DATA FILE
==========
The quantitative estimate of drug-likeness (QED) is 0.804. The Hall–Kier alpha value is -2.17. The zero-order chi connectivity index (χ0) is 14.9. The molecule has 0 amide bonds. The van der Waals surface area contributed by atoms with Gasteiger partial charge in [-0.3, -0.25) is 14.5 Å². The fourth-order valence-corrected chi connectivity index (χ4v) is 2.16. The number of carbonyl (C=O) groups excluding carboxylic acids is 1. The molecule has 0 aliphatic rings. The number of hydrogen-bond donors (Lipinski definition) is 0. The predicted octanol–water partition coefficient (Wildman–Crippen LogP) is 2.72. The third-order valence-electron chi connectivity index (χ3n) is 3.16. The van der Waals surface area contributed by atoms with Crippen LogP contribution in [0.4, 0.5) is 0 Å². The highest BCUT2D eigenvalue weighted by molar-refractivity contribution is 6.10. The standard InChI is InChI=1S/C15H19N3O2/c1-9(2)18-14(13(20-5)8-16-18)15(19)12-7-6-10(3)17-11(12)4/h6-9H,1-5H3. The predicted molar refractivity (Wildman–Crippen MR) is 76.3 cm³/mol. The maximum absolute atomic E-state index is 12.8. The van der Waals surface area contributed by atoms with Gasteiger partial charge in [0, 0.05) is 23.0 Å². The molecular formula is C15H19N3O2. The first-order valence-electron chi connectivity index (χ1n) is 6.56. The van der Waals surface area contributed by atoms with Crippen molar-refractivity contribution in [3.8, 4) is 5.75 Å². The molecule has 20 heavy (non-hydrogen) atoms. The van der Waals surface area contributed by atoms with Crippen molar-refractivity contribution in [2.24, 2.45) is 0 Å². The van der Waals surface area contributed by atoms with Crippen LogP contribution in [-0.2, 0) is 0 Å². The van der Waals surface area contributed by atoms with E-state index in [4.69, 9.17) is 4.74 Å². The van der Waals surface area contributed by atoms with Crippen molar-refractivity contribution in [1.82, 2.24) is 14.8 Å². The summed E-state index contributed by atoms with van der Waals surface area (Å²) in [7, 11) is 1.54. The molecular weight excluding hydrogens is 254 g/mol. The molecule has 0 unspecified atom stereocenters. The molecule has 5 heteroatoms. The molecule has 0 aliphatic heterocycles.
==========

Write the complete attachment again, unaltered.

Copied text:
The quantitative estimate of drug-likeness (QED) is 0.804. The Hall–Kier alpha value is -2.17. The zero-order chi connectivity index (χ0) is 14.9. The molecule has 0 amide bonds. The van der Waals surface area contributed by atoms with Gasteiger partial charge in [-0.3, -0.25) is 14.5 Å². The fourth-order valence-corrected chi connectivity index (χ4v) is 2.16. The number of carbonyl (C=O) groups excluding carboxylic acids is 1. The molecule has 0 aliphatic rings. The number of hydrogen-bond donors (Lipinski definition) is 0. The predicted octanol–water partition coefficient (Wildman–Crippen LogP) is 2.72. The third-order valence-electron chi connectivity index (χ3n) is 3.16. The van der Waals surface area contributed by atoms with Crippen LogP contribution in [0.4, 0.5) is 0 Å². The highest BCUT2D eigenvalue weighted by molar-refractivity contribution is 6.10. The standard InChI is InChI=1S/C15H19N3O2/c1-9(2)18-14(13(20-5)8-16-18)15(19)12-7-6-10(3)17-11(12)4/h6-9H,1-5H3. The predicted molar refractivity (Wildman–Crippen MR) is 76.3 cm³/mol. The maximum absolute atomic E-state index is 12.8. The van der Waals surface area contributed by atoms with Gasteiger partial charge in [0, 0.05) is 23.0 Å². The molecular formula is C15H19N3O2. The first-order valence-electron chi connectivity index (χ1n) is 6.56. The van der Waals surface area contributed by atoms with Crippen molar-refractivity contribution in [3.8, 4) is 5.75 Å². The molecule has 20 heavy (non-hydrogen) atoms. The van der Waals surface area contributed by atoms with Crippen molar-refractivity contribution in [2.24, 2.45) is 0 Å². The van der Waals surface area contributed by atoms with Crippen LogP contribution in [-0.2, 0) is 0 Å². The van der Waals surface area contributed by atoms with E-state index in [4.69, 9.17) is 4.74 Å². The van der Waals surface area contributed by atoms with Crippen molar-refractivity contribution in [1.82, 2.24) is 14.8 Å². The summed E-state index contributed by atoms with van der Waals surface area (Å²) in [7, 11) is 1.54. The molecular weight excluding hydrogens is 254 g/mol. The molecule has 0 unspecified atom stereocenters. The molecule has 5 heteroatoms. The molecule has 0 aliphatic heterocycles.